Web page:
California’s coronavirus pandemic lockdown isn’t over. There was even a partial reversal of the state’s reopening on the first day of July when Gov. Gavin Newsom hit the “dimmer switch.” But not much can come between California and its plastic bag ban. After a two-month vacation, it’s back.
In late April, Newsom issued an order that suspended the prohibition on the single-use plastic bags that for decades had become part of an unspoken agreement between customers and retailers. (We’ve used the word “ban” to describe California’s plastic-bag policy, but, as has been smartly pointed out elsewhere, it’s actually an “upgrade” in which consumers who want bags are forced to buy thicker, heavier bags unless they bring their own reusables.) The temporary directive was based on concerns that the reusable bags used by many could harbor the virus and spread it.
The Centers for Disease Control and Prevention has since announced “transmission of novel coronavirus to persons from surfaces contaminated with the virus has not been documented.” So as of June 22, after Newsom’s order had run its 60-day course, the bag ban was back. Customers can go back into stores with their reusable bags and stores will again charge for the heavier bags they had been selling.
Environmentalists celebrated. Independent thinkers winced.
So did the many consumers who had another chance to reuse the “single-use” bags for lunch and snack containers, to clean up pet waste, line garbage cans, and in some cases sack up belongings for overnight stay. For all their versatility, they should be treasured by the reuse-reduce-recycle crowd.
It’s easy to thunder against thin-gauge plastic bags. The media and political operatives have demonized them with stories of animals, especially aquatic wildlife, being injured by their encounters with bags; reports of a great garbage patch in the Pacific Ocean swirling with plastic; and repeated grousing about plastic litter.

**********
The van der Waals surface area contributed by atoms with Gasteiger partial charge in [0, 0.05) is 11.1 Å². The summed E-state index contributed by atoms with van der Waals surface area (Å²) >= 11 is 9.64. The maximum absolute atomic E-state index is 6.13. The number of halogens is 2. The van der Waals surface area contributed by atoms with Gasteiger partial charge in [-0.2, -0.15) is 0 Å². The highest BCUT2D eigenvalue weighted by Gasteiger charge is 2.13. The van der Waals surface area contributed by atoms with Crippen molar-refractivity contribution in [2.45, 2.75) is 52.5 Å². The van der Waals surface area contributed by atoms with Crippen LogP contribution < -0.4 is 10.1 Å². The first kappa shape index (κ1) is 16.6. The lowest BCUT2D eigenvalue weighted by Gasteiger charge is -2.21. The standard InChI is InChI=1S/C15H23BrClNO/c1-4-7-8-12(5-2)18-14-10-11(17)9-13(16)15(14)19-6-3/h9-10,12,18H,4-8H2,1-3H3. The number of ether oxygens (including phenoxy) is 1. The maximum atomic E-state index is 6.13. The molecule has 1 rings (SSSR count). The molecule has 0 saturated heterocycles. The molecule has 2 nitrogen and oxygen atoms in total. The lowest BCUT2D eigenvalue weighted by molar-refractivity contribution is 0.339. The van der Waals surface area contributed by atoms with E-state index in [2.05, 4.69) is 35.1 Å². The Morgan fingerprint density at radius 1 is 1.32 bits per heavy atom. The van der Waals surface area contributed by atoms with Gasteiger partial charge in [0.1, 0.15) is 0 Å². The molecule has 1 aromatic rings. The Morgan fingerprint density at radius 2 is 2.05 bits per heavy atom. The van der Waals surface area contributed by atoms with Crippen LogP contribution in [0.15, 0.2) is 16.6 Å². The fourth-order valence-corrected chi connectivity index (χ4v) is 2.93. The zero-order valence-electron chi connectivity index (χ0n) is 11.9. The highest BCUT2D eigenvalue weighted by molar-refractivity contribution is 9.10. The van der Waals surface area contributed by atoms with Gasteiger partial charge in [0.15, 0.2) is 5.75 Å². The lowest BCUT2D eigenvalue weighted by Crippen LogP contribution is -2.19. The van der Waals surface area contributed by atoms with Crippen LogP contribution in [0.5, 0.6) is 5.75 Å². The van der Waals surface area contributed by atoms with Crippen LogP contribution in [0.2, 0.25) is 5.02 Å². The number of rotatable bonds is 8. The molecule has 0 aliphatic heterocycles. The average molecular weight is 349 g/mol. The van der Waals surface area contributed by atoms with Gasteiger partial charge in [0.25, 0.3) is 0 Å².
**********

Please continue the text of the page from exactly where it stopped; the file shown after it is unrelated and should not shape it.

All are legitimate concerns. But they are only part of the story. So let’s line up a few lesser-known but still-important facts:
- The Helmholtz Centre for Environmental Research in Germany found that about 90% of ocean plastic arrives from “the top 10 rivers with the highest loads” of plastic debris. Not one of the rivers is in California. Or the U.S., for that matter.
- Only about 1% percent of all ocean plastic is generated in the U.S. This means California is responsible for roughly zero ocean plastic.
- Plastic grocery bags made up only 73% of all the litter picked up on 2016’s California Coastal Cleanup Day.
- In 2017, with the bag ban in effect, that portion dropped to – 5%.
- Plastic bags are only 6% of all visible litter.
Before the ban came down, littering had long been banned in California. And the penalties can be stiff. According to the National Conference of State Legislatures, a first conviction in California can result in a fine between $100 and $1,000, “and at least eight hours of litter cleanup.” Fines for second convictions are between $500 and $1,000, and offenders have to put in “at least 16 hours of litter cleanup.” Subsequent convictions can bring fines “between $750 and $1,000,” and require “at least 24 hours of litter cleanup.”
Punishment for littering in Los Angeles is even more severe.
So why not enforce the law rather than banning a useful product? Cite the one in five drivers who litter while driving. Be better than San Francisco, where there’s “lots of litter, but no enforcement” at the city’s Dolores Park. Policymakers should be as zealous about preventing litter as they are about snuffing out smoking on beaches, and cracking down on those who toss used pandemic masks and gloves on streets, sidewalks and other public areas.
This being California, though, bans are a better fit for the political environment.
Kerry Jackson is a fellow with the Center for California Reform at the Pacific Research Institute.